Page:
But such a conclusion only begs the question: how should one go about fostering diversification, i.e. about encouraging the emergence and development of economic sectors which are new to a country?
One approach to this problem is to attempt to identify barriers to such a process. There are many such possible barriers, but some are more widely believed to be relevant. Among the most popular suspects we encounter lack of awareness about the business opportunity that those potential new sectors may represent to potential first-movers, low profitability of investment projects in these would-be sectors, lack of the technological and managerial capabilities to engage in the activities that the development of the sector requires, lack of access to capital and input assets, lack of infrastructure, lack of finance, bad regulations, and an unfavorable macroeconomic situation.
Table 2 below presents the results of such an exercise for the emergence and development of the wind sector in Chile – the ‘wind sector’ understood here as the sector which develops, builds and operates renewable energy projects based on wind technology, not the sector which manufactures hardware for such projects, which is non-existent in Chile. This sector, which is an infrastructure sector with dynamics which may be very different from other kinds of sectors such as manufacturing sectors, started to emerge in the mid-2000s, with the first large-scale project – the Canela project built by Endesa – starting its operations in about 2006. The table shows the averaged results of a questionnaire where respondents – all people which had been directly involved in the emergent sector – were asked to rate from 5 to 1 the degree to which each factor was a barrier to the development of the sector back in 2006 when the first projects were being developed, and the degree to which each factor is today still a barrier for the further development of the sector. 5 meant the factor was a big barrier, and 1 meant the factor was not at all an important barrier.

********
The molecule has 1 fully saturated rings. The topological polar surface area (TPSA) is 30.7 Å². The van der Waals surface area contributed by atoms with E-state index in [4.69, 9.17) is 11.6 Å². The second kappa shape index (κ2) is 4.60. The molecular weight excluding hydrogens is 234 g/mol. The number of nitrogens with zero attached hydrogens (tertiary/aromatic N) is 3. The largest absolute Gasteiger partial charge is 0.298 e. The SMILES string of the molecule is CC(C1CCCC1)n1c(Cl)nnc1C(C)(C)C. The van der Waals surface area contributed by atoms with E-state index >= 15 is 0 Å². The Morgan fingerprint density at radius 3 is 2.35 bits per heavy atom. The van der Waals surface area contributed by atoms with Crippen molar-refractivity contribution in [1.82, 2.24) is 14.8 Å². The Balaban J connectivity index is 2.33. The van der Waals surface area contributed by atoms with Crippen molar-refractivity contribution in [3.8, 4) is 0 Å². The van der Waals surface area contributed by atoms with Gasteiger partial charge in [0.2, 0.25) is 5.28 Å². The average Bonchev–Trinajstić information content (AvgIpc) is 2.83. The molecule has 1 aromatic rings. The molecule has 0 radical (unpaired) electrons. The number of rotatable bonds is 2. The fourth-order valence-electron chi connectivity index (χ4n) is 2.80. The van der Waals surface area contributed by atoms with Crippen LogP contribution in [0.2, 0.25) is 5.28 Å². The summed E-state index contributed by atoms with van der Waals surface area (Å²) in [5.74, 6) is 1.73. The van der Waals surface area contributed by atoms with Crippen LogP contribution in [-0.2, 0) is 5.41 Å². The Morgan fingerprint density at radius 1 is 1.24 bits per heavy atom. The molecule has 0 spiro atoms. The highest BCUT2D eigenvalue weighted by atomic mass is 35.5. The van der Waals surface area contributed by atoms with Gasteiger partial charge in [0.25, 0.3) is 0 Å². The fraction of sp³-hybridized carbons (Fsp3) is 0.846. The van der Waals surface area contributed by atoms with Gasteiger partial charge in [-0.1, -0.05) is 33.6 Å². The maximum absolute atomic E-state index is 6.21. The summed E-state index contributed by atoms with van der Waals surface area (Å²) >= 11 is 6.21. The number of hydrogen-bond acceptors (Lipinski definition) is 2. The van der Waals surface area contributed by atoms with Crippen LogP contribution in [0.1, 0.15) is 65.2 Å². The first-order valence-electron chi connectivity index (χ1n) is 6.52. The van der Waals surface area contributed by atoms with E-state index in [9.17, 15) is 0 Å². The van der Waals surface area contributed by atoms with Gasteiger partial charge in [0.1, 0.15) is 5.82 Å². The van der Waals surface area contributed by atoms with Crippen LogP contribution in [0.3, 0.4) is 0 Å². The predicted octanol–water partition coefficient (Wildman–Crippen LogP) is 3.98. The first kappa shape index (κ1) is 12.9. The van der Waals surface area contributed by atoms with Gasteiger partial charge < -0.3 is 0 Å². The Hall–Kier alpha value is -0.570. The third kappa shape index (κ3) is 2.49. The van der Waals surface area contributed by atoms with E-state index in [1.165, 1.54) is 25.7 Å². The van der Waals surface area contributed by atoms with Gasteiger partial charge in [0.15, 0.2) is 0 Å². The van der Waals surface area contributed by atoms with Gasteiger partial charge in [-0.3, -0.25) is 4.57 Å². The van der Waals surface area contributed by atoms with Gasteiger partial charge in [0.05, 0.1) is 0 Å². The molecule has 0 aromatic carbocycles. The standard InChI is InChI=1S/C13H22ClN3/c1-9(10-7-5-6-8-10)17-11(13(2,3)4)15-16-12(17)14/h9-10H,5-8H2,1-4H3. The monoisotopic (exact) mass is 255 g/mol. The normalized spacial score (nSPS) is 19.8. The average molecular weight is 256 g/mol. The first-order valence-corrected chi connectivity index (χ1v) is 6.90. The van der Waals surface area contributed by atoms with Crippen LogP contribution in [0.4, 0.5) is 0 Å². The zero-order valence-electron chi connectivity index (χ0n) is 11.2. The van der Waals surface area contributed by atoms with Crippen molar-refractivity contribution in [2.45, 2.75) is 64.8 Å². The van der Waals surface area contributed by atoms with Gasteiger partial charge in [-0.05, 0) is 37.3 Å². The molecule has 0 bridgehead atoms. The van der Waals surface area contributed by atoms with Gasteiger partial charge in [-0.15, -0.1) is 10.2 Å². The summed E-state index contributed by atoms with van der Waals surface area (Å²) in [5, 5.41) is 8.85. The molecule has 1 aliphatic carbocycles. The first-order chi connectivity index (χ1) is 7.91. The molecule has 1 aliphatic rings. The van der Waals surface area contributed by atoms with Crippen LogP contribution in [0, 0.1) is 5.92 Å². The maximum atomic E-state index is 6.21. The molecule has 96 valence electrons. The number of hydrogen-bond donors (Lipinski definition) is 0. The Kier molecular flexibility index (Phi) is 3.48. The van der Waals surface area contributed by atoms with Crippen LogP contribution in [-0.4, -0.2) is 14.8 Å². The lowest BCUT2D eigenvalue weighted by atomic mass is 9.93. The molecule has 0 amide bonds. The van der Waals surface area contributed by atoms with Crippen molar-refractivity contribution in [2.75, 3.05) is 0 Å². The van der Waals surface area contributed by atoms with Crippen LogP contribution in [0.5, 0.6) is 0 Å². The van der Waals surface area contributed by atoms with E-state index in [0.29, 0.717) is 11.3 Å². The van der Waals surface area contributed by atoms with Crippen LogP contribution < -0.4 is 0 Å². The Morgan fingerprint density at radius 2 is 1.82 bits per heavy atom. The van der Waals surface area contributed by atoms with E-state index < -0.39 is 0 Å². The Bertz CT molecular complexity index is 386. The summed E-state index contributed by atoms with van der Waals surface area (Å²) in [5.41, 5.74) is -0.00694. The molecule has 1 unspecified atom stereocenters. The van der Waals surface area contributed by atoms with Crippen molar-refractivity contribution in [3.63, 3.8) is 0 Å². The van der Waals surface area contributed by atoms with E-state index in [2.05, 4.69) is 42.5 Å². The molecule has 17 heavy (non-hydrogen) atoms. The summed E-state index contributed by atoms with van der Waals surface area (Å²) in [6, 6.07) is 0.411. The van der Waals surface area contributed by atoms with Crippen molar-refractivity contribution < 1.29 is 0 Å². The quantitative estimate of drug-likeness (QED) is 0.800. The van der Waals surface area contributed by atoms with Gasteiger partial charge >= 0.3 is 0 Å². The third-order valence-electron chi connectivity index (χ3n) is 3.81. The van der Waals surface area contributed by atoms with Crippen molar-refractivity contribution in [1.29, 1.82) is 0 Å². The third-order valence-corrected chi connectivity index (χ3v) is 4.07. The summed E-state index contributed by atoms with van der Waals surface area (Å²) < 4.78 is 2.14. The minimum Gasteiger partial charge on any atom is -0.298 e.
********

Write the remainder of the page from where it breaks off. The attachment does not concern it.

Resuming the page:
As we said, these results are not at all generalizable, but that doesn’t mean they don’t mean anything. One may make hypothetical generalizations about the relative importance of these barriers based on these results, and the results will support some of these hypotheses and not others – though they will prove none.
So let us try our hand at this, and speculate a bit. Let’s first remember that Chile does not rank so bad among those countries which are usually labeled as developing countries. And second, let’s remember that developing and building wind energy projects is not as hard as developing and building nuclear plants or fighter jets. With these two considerations in mind, we may hypothesize that there are many potential sectors waiting to make their debut in the country – if only people were more aware of them, finance was les shy, and regulations more adequate. We may also speculate that, same as the wind case, people in Chile – managers, engineers – are quite well prepared to contribute to the emergence and development of these sectors, many of which may well be quite profitable.
If this hypothesis were true, how would one go about encouraging the development of these new sectors? Keeping our focus on infrastructure sectors, perhaps a good idea would be to prioritize those which seem to be the infrastructure sectors of the future, i.e. those engaged in developing and building sustainable infrastructure for the XXI century. Sanitation infrastructure, residues treatment infrastructure, other renewable energy generation infrastructure, infrastructure to support smart grids, and many more such infrastructure assets are yet to spread widely, and are all badly needed. And the spread of every one of them in Chile and in countries in similar situations may just be around the corner. If only…